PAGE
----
In the park, we were pushed off the road by the storm which gave us a hard time to stay on the roads. But the splendid mountain scenery, with blue, green and turquoise lakes, glaciers, and abundant wildlife made up for the difficulties. We did an overnight hike but were caught by the incoming rain before we reached the viewpoint at the foot of the Trres del Paine cliffs.

Blown over by the storm, Torres del Paine NP

Blown over by the storm, Torres del Paine NP

After Torres del Paine, I went on my own to Calafate. The impressive Perito Moreno glacier unraveled its splendor despite low clouds and a light drizzle. I still cannot decide if Perito Moreno Glacier or Childs glacier in Alaska is more impressive. Then came the worst gravel road of the entire trip. Ruta 40 is famous for its isolation, it covers western Argentina from south to north. In large parts, it was easy riding on quite good gravel, but for about 150km there was deep loose gravel , difficult to ride in the strong westerly winds.

Afterwards I crossed the border to Chile and continued on the famous Carretera Austral. The weather was sunny and clear for 3 consecutive days. The narrow gravelroad winds through dense forests, along blue lakes and skirts snowcapped mountains. I was able to enjoy 900km of this great part of the world before going back to Argentina at Futualeufu. In Esquel, I saw the old Patagonia Express.

While in the Los Alerces National Park, I found the most beautiful camping spot on a lakeshore with beautiful views of the mountains. In Bariloche, I was stunned by the huge chocolate factory salesplaces, souvenir shops and thousands of tourists. This is the largest tourist destination in the southern Andes, with a well-developed tourist industry to explore the beautiful countryside of mountains and lakes. It reminded me of the Swiss Alps. San Martin de los Andes, 200km north of Bariloche, has similar but smaller shops and seems to be a quieter place.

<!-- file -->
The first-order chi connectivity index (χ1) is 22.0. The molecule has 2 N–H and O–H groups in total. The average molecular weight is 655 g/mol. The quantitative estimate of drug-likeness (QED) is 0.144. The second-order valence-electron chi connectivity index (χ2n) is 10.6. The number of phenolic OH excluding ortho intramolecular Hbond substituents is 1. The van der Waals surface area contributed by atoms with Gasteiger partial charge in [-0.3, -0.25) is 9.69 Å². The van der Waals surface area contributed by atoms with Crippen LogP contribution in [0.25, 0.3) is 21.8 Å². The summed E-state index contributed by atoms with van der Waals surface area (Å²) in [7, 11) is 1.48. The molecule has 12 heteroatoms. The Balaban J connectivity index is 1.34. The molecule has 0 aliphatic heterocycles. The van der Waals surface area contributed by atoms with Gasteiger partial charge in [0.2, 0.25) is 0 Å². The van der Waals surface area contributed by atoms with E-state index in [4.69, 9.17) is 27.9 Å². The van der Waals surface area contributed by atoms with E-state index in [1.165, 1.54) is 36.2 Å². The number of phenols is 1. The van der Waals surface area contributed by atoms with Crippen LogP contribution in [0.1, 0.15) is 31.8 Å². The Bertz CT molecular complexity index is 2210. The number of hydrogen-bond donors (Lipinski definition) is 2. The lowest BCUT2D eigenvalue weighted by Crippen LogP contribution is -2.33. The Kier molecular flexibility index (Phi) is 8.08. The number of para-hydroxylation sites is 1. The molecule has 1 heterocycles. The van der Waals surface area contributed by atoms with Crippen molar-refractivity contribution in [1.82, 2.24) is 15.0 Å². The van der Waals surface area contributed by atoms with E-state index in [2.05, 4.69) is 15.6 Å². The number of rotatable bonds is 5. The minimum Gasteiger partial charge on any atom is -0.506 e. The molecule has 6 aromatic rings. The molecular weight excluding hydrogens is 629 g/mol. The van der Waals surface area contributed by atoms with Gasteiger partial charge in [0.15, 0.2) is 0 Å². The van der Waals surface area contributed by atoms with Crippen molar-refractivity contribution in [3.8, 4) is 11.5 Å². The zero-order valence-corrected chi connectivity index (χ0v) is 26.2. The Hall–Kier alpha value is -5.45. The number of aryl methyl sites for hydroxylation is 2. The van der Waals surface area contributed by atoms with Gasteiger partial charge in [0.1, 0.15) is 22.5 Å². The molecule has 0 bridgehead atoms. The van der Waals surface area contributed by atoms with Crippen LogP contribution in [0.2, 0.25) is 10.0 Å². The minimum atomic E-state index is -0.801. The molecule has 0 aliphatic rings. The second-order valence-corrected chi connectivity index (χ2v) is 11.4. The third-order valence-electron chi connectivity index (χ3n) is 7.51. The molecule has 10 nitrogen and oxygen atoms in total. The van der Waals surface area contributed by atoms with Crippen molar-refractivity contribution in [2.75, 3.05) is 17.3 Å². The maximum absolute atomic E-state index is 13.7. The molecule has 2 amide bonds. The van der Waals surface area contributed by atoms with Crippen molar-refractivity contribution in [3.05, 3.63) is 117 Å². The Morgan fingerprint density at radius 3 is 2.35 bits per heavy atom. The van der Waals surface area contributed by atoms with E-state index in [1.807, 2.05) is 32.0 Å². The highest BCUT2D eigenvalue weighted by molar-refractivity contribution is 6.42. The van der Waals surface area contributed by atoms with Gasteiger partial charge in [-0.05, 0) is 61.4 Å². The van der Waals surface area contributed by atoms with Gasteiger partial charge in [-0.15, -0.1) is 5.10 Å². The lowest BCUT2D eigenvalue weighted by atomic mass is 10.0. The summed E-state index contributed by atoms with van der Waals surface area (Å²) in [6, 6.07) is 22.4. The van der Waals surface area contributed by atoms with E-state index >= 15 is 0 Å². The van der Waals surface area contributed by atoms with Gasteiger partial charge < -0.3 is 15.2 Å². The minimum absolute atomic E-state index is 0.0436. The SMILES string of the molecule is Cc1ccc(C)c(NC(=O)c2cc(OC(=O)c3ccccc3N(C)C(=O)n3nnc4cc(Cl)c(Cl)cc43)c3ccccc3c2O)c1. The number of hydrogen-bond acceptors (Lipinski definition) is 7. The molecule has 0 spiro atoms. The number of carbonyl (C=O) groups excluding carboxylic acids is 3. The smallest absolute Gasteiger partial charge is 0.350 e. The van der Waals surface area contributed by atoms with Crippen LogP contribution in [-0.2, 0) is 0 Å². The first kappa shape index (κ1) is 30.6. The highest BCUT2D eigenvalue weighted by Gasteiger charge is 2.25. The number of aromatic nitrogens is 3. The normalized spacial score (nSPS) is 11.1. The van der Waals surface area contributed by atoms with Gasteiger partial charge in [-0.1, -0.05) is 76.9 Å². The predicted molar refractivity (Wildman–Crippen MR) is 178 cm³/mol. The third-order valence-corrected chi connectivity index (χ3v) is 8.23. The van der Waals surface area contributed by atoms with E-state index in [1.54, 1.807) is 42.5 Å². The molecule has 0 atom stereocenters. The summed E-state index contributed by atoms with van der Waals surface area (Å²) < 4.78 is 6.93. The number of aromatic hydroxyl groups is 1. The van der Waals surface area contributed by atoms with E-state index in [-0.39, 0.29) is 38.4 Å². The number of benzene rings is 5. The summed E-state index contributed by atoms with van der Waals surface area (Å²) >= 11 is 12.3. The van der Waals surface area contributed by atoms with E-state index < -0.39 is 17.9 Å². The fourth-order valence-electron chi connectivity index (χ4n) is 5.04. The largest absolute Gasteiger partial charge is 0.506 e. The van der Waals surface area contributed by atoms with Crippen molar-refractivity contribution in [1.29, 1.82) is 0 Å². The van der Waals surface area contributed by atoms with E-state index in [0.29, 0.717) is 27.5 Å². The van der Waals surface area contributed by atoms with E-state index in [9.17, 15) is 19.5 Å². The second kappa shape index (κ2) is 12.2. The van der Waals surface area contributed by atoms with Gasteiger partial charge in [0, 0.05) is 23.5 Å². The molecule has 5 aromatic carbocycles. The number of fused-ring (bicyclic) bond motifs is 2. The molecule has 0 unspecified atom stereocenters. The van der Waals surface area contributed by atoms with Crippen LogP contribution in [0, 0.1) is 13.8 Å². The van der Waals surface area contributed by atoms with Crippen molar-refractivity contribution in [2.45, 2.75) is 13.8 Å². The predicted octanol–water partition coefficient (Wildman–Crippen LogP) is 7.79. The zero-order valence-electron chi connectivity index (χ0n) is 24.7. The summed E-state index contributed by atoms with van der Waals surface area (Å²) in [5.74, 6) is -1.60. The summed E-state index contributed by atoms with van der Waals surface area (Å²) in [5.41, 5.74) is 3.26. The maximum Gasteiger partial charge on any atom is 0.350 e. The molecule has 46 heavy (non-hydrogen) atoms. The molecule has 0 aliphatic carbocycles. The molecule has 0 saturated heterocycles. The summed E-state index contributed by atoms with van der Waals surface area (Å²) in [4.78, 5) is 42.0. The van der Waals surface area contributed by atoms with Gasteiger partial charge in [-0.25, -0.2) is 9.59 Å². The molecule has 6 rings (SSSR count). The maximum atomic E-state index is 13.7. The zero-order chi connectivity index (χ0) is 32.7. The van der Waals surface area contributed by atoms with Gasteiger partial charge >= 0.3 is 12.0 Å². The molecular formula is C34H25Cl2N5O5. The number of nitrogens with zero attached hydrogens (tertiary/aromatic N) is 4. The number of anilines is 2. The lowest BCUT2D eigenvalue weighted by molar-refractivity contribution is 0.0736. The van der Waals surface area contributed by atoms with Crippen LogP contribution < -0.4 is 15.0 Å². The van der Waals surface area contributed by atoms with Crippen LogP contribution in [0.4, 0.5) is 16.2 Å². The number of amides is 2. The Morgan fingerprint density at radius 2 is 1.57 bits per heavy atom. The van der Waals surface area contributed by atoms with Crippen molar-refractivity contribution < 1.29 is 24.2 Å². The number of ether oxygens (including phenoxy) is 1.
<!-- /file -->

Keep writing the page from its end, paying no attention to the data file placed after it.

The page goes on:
I had the choice of three roads into Chile. I did not want to miss one of them, so I went to Chile on the main Hwy to Osorno, visited the German settlements along Lago Llanquihue and went back to Argentina via the steep, narrow and lonely Carrine pass which had some difficult sections.

On the way back, I took the 2 hour ferry across lake Pinhuelco back into Chile. The lake district of southern Chile is stunning. Many Volcanoes rise above blue lakes. Green meadows and dark forests dot the countryside together with beautiful wooden mansions, built by German and Swiss immigrants hundred of years ago. One of their legacies are good restaurants and cafes with delicious cakes. Travelling the lake district is like travelling the alps before they paved the roads 50 years ago.

 

 

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Conguillo NP, Volcan Llaima, Chile

Conguillo NP, Volcan Llaima, Chile

In Pucon, the outdoor tourist center of Chile, thousands of young tourists enjoy the black sandy beaches and the numerous adventure opportunities. Another reason to visit the region are more than 10 thermal spas to relax and spend a day in hot waters.

I left the tourist traps of Pucon behind and visited the backwater region of the Lonquimay volcano. A young couple from Switzerland has created a small bed and breakfast place with campground. It's a great place to spent a couple of days in a cozy atmosphere.

The hike up to the 2890m Lonquimay volcano is rewarding, with a view to 10 other snowcapped volcanoes in the distance and devastating lavaflows from the latest eruptions in 1988. The nearby Sierra Nevada and the beautiful Conguillo Nationalpark that surrounds the still active Llaima volcano are also worth a visit. Although the weather was far from perfect, it rained 3 out of 5 days at El Encuentro, I enjoyed my stay there.

Further north, I parked my bike near Concepcion with a friend to come back later and visit the northern part of the country. With the night-train, in a Pullman sleeping car from the thirties, I reached Santiago. It was hot and dry, and I explored the bustling center and the relaxing park at Cerro Sta. Lucia with splendid views of downtown.

After 9 weeks, 10,000km and 67 rolls of slidefilm, I went back to work in Germany, longing to come back.

Werner

Next-Northern Chile / Bolivia -The Land of the Condor

 

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Story and photos copyright © Werner Zwick, 2000-2001.
All Rights Reserved.